Social Security reflects the best of America's values. It promises all Americans that if they work hard and play by the rules, they can retire and live in dignity. Social Security is not a handout. It is a benefit that Americans earn, by working and paying into the system.
Social Security has been a remarkable success. Today, roughly one in ten of America's seniors live in poverty. If not for Social Security, that figure would be nearly 45 percent of all seniors.
Social Security faces long term challenges but, contrary to some claims, it is not in crisis. According to Social Security's nonpartisan actuaries, it will be fully solvent through 2033 and will be able to pay about 75 percent of the promised benefits after that, which will actually be more than beneficiaries receive today, even if no further congressional action is taken.
Throughout my time in Congress, I have fought hard against plans to privatize or otherwise weaken Social Security. Be assured that I will continue to do what I can to support the program and to protect it from those who would seek to undermine it. Social Security represents a trust between the government and hard working Americans who contribute in good faith, and that trust must never be violated.
Saving Social Security from Privatization
I also am concerned that privatization could require trillions of dollars in new debt to finance privatized accounts. Much of this borrowing would come from foreign countries like China and Japan, increasing our nation's dependence on foreign creditors. This huge new debt would pose unnecessary risks to our economy, and threaten to slow growth and lead to large tax increases in the future.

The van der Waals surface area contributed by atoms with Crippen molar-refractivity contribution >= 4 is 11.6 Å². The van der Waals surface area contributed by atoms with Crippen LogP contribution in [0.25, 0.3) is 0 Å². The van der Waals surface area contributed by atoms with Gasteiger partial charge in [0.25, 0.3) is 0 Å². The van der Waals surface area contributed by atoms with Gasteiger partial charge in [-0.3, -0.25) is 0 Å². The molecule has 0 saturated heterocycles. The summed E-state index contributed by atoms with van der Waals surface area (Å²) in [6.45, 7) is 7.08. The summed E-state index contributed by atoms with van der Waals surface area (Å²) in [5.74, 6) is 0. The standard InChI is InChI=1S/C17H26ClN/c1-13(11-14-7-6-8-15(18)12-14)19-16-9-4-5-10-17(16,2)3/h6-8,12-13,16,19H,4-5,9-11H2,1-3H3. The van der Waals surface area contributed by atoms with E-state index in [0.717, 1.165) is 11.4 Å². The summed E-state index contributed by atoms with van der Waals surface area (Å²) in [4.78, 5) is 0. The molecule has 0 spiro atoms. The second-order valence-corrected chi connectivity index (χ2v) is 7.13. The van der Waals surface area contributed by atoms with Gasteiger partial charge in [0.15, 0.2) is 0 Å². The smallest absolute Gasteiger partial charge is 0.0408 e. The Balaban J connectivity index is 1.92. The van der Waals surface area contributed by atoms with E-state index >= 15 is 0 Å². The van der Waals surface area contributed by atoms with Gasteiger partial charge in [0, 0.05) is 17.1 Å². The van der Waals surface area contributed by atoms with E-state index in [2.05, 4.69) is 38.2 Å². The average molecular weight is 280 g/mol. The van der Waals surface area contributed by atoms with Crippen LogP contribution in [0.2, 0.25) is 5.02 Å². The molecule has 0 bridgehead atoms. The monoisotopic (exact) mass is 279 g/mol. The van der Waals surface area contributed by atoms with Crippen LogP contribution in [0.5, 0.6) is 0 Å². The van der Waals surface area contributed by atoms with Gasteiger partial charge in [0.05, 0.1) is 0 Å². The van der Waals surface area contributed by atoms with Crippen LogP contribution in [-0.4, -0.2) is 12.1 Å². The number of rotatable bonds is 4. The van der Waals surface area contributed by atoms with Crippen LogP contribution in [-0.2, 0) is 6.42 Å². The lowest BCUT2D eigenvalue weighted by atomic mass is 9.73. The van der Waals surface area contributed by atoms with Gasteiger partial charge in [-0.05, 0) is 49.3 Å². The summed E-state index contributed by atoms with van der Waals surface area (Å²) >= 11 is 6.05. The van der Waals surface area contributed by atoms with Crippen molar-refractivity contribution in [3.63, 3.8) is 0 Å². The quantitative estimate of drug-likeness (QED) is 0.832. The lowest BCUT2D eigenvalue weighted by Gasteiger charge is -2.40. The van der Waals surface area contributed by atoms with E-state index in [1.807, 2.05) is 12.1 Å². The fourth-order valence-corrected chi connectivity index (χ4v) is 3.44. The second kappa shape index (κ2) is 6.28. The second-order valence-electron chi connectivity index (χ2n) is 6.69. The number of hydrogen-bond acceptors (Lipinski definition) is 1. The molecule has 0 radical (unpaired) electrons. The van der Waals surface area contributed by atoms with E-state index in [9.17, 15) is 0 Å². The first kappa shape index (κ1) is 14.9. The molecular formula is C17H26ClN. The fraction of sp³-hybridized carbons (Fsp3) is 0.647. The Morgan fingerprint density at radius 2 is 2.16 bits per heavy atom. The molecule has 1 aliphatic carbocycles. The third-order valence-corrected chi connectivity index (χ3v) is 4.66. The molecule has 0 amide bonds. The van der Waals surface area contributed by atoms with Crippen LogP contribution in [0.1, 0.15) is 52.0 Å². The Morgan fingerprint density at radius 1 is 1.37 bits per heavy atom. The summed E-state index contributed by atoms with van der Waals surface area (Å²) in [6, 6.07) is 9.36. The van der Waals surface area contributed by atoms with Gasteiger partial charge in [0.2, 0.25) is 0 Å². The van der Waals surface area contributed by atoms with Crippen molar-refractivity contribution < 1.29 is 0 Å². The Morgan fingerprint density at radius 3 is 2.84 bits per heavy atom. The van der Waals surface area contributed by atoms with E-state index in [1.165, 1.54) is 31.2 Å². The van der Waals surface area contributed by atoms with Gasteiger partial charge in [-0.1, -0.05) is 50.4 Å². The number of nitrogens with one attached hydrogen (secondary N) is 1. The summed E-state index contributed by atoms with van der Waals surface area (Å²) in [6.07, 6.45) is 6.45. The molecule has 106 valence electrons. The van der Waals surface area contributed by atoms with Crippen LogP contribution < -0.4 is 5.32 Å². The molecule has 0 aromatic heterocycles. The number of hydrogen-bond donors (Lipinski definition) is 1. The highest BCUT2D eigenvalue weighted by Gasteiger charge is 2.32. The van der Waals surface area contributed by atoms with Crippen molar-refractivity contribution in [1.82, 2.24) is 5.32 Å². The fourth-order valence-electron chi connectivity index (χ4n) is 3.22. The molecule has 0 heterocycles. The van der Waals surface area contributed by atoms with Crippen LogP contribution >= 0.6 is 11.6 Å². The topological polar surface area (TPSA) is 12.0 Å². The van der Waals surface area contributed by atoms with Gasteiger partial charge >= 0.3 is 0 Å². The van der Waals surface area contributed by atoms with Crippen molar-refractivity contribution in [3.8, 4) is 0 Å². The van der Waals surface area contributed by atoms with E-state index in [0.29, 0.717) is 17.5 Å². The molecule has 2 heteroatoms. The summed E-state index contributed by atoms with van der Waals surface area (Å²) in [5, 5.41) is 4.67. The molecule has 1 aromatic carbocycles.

Some have argued that privatized accounts are a way to address Social Security's long term problems. The truth is, such accounts actually make matters worse, not better. As proposed by Representative Ryan, these accounts would have drained money from the Social Security Trust Fund, cut funding that the program needs, and accelerated Social Security’s insolvency. That is the last thing we should be doing.
At a time when fewer workers have the security of a defined benefit pension plan, and most Americans have suffered substantial declines in their retirement savings, the importance of Social Security has never been more clear. That’s why it is so critical that as Congress considers any related legislation, we work to strengthen the program, not undermine it.
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